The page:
The Port of Seattle has named IBM Corp. as its strategic technology partner to help integrate e-business and technology at its seaport and the Seattle-Tacoma International Airport.
Integrating e-business and technology will give the Port of Seattle a chance to be more competitive with seaports across the country for the approximately US$740 billion in cargo that flows through the U.S. annually. The deal will also will help the airport better handle the increasing service expectations of airline customers.
Port of Seattle Chief Executive Officer (CEO) Mic Dinsmore said the port will work with IBM on everything from information architecture that supports new services, such as privacy and security issues surrounding Web-based transactions, to developing and implementing Web-based products. The goal of the project is to add value for customers and employees, he added.
"This relationship represents a major step forward in our e-business initiative," Dinsmore said. "We want to move from a quasi-information technology driven institution to a leader."
Dinsmore said the port selected IBM from a field of 10 companies. Finalists included Oracle Corp., Sun Microsystems Inc., Microsoft Corp. and Electronic Data Systems Corp.
"IBM understood the [IT] challenges we were going to experience and they also shared our philosophy of how to treat people and how to enhance value for our customers and employees," Dinsmore said.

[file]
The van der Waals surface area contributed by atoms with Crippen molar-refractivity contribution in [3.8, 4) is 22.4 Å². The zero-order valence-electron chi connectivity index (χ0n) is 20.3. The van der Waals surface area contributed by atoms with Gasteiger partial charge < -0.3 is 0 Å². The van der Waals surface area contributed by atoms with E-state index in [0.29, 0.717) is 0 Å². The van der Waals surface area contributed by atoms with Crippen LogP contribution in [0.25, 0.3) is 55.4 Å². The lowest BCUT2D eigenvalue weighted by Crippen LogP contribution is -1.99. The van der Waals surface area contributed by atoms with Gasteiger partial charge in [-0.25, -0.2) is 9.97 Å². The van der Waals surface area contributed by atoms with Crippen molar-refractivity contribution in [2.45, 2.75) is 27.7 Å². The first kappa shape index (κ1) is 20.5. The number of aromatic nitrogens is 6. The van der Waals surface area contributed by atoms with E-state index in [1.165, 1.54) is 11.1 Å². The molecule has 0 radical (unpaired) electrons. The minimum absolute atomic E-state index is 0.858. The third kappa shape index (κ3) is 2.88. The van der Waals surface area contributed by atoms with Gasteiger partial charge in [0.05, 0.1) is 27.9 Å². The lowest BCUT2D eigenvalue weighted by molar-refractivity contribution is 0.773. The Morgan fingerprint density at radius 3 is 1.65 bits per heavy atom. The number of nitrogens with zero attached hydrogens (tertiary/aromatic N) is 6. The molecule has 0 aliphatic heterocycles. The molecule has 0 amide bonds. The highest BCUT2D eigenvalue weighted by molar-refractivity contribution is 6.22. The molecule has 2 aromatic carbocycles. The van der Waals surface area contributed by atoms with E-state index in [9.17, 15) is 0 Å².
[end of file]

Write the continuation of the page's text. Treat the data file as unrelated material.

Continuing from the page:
The scope of IBM's work under the initial $2 million contract will be to assist the port with all its e-business activities, including delivering five initial pilot projects designed to jump-start the port's development in e-business.
The five projects include development of an internal expense reporting system, creation of a system to manage the hundreds of construction documents generated in support of the $3 billion capital improvement program at the Seattle-Tacoma Airport and work on an online parking payment system at the airport. The other two projects involve online reservations systems for various port facilities and services including the Bell Harbor Marina, and for the port's Sea/Air School where teachers can reserve tours for their students to learn about port activities,.
To support these projects, the Port of Seattle commissioners have authorized $10.7 million to cover hardware, software and implementation costs. The five projects are scheduled to be completed by January 2002.
"We are working with the port to do these five pilot projects," said Barbara Read, lead principal, IBM Global Services. "We're deploying consulting teams, project management leadership staff, business analysis and technology folks to [get these projects done] by the end of the year. It's a pretty aggressive and ambitious timetable, but doable."